Home Stories Taking her care into her own hands, a student opts for self-injected contraception

Taking her care into her own hands, a student opts for self-injected contraception

Laetitia Tagnan, a student at the Norbert Zongo University (NZU) of Koudougou in Burkina Faso, dreams of a career as a diplomat. Optimistic, full of life and determined to achieve her goals, Laetitia, 24, devotes herself to her studies and takes precautions to avoid anything that will interfere with her plans, including getting pregnant.

Laetitia Tagnan, a student at the Norbert Zongo University, holding DMPA-SC

Self-injection of DMPA-SC: A well-thought-out method that meets the needs of female students.

Laetitia Tagnan

After talking with her boyfriend, Laetitia began taking birth control pills to avoid a pregnancy that could lead to, among other consequences, possible rejection by her parents, termination of her university studies, being saddled with parental responsibilities she was unprepared for and the derailing of her career aspirations.

In Koudougou, many female students have had an unplanned pregnancy interrupt their schooling and prospects for a higher education. In 2020, the Koudougou health district recorded 375 pregnancies among school girls and many others at NZU and in vocational schools—pregnancies that could have been avoided in part through appropriate family planning counseling and services.

Since 2015, working in partnership with the government of Burkina Faso and with funding from the Bill & Melinda Gates Foundation, Jhpiego has been supporting introduction of DMPA-SC as part of family planning options to meet the needs of youth and adolescents in secondary schools, universities and vocational training centers. DMPA-SC is an injectable contraceptive that can be self-administered and protects against pregnancy for three months. In addition to Burkina Faso, Jhpiego works to increase access to DMPA-SC in seven other Francophone countries that are part of the Ouagadougou Partnership in West Africa.

In Burkina Faso, Jhpiego supported the training of the midwife at the NZU medical center and more than 20 other providers in health clinics at vocational schools, high schools and secondary schools so that they could coach clients in self-injection. In addition, the program supplies DMPA-SC units, kits for training clients on self-injections and sessions for students on family planning.

Before DMPA-SC, I was using the pill that I bought at the pharmacy. It was not easy to get this product,”


Worried that people had a negative perception of students who publicly buy pills, she waited until the pharmacy was less crowded to discreetly order her pills.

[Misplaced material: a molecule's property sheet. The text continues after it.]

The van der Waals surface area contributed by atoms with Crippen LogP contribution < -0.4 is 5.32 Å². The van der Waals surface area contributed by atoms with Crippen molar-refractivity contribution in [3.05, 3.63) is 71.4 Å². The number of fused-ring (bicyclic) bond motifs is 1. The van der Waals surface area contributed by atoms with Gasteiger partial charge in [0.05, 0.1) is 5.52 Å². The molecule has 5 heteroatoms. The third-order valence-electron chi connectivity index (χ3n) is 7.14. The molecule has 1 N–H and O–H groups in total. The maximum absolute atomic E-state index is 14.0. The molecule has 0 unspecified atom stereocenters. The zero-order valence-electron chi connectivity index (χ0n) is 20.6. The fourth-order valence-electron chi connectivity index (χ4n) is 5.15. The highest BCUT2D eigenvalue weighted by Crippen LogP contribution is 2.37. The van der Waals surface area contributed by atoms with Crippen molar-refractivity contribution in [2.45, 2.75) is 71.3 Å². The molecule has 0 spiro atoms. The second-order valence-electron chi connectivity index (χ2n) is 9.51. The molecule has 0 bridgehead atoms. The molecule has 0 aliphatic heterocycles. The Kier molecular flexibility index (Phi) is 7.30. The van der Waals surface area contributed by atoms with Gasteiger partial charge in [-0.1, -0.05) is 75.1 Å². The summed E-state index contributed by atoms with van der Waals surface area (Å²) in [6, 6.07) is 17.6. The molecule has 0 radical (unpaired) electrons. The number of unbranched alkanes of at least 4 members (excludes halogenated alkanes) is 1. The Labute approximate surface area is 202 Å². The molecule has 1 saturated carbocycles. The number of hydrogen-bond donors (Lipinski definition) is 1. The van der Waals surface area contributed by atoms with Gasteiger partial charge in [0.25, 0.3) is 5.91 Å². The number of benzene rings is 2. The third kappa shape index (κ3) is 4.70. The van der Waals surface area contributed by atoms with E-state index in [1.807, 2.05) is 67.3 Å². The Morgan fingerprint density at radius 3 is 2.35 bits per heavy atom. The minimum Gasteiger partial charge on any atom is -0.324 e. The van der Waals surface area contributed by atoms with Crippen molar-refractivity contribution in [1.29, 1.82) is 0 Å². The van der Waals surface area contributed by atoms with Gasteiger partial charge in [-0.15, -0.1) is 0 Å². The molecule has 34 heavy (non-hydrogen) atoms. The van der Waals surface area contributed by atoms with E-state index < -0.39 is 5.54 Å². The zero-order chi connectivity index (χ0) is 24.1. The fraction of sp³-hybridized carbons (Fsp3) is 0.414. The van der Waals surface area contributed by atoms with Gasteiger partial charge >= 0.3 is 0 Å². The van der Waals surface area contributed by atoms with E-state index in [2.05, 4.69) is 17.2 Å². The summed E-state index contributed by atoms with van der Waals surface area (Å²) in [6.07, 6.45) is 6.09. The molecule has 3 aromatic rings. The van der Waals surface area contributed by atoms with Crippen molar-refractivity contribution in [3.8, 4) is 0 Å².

To ensure the method’s effectiveness, Laetitia needed to take one pill every day at a fixed time, which she frequently forgot to do. This disrupted her menstrual cycle and caused her to worry about getting pregnant. Some of her university friends, who had attended a session on pregnancy prevention at NZU, told her about DMPA-SC and the possibility of self-injection. They explained that the midwife provides it for free to students who select it as their family planning method.

When Laetitia visited the university medical center, the midwife counseled her on various contraceptive methods. Laetitia chose DMPA-SC. “It really meets my needs,” she says with an exuberant smile. “By injecting myself every quarter, I can be sure that I will not get pregnant…. Plus, I don’t have to waste time waiting in the long line of patients to get the injection. I take this time to attend my classes and learn my lessons.”

“I feel empowered,” Laetitia adds.

Convinced of its benefits, Laetitia thinks DMPA-SC can help students fulfill the government’s vision, “Zero pregnancies in schools, universities and vocational training centers.” Laetitia now has the knowledge, support and resources she needs to take control of her reproductive health and her future.

Dr. Yacouba Zanré is the Technical Advisor and Project Manager of the Accelerating Access to the DMPA-SC in the Ouagadougou Partnership Countries Project and Souleymane Zaré is the Communications Officer in Burkina Faso.

Jhpiego believes that when women are healthy, families and communities are strong. We won’t rest until all women and their families—no matter where they live—can access the health care they need to pursue happy and productive lives.

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